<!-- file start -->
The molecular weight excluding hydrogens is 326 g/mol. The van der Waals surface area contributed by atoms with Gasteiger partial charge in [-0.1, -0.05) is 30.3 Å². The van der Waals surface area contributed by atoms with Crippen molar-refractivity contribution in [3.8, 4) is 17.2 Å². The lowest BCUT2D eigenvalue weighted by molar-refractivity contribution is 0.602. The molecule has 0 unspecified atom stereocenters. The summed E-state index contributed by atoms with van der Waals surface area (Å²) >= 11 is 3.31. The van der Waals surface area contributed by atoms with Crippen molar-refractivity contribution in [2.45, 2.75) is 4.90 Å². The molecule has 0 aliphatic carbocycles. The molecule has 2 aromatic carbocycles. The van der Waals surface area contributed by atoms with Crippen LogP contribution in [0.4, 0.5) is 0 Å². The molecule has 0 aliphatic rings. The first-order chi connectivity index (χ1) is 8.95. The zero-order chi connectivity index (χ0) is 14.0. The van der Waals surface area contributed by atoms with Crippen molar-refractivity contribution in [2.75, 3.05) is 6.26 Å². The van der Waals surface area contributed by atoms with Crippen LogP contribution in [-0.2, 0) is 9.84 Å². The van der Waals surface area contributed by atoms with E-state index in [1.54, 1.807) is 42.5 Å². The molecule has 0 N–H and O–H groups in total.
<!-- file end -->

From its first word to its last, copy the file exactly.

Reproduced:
The molecular weight excluding hydrogens is 326 g/mol. The van der Waals surface area contributed by atoms with Gasteiger partial charge in [-0.1, -0.05) is 30.3 Å². The van der Waals surface area contributed by atoms with Crippen molar-refractivity contribution in [3.8, 4) is 17.2 Å². The lowest BCUT2D eigenvalue weighted by molar-refractivity contribution is 0.602. The molecule has 0 unspecified atom stereocenters. The summed E-state index contributed by atoms with van der Waals surface area (Å²) >= 11 is 3.31. The van der Waals surface area contributed by atoms with Crippen molar-refractivity contribution in [2.45, 2.75) is 4.90 Å². The molecule has 0 aliphatic carbocycles. The molecule has 2 aromatic carbocycles. The van der Waals surface area contributed by atoms with Crippen LogP contribution in [0.4, 0.5) is 0 Å². The molecule has 0 aliphatic rings. The first-order chi connectivity index (χ1) is 8.95. The zero-order chi connectivity index (χ0) is 14.0. The van der Waals surface area contributed by atoms with Crippen molar-refractivity contribution in [2.75, 3.05) is 6.26 Å². The van der Waals surface area contributed by atoms with Crippen LogP contribution in [-0.2, 0) is 9.84 Å². The van der Waals surface area contributed by atoms with E-state index in [1.54, 1.807) is 42.5 Å². The molecule has 0 N–H and O–H groups in total.